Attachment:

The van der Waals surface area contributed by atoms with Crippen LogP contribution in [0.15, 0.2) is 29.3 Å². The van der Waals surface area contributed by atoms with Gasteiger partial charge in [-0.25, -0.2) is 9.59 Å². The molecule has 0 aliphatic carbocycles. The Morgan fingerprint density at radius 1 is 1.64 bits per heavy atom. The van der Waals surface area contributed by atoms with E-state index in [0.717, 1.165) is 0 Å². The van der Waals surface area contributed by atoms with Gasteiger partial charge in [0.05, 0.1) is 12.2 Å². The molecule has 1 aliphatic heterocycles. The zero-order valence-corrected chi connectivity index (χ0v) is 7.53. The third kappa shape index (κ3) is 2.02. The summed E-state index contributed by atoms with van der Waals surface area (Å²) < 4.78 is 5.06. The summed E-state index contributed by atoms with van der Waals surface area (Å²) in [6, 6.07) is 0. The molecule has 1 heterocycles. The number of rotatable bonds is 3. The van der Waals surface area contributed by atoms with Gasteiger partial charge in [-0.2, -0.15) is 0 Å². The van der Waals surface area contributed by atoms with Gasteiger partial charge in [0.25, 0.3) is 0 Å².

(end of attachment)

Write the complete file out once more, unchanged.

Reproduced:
The van der Waals surface area contributed by atoms with Crippen LogP contribution in [0.15, 0.2) is 29.3 Å². The van der Waals surface area contributed by atoms with Gasteiger partial charge in [-0.25, -0.2) is 9.59 Å². The molecule has 0 aliphatic carbocycles. The Morgan fingerprint density at radius 1 is 1.64 bits per heavy atom. The van der Waals surface area contributed by atoms with E-state index in [0.717, 1.165) is 0 Å². The van der Waals surface area contributed by atoms with Gasteiger partial charge in [0.05, 0.1) is 12.2 Å². The molecule has 1 aliphatic heterocycles. The zero-order valence-corrected chi connectivity index (χ0v) is 7.53. The third kappa shape index (κ3) is 2.02. The summed E-state index contributed by atoms with van der Waals surface area (Å²) < 4.78 is 5.06. The summed E-state index contributed by atoms with van der Waals surface area (Å²) in [6, 6.07) is 0. The molecule has 1 heterocycles. The number of rotatable bonds is 3. The van der Waals surface area contributed by atoms with Gasteiger partial charge in [-0.2, -0.15) is 0 Å². The van der Waals surface area contributed by atoms with Gasteiger partial charge in [0.25, 0.3) is 0 Å².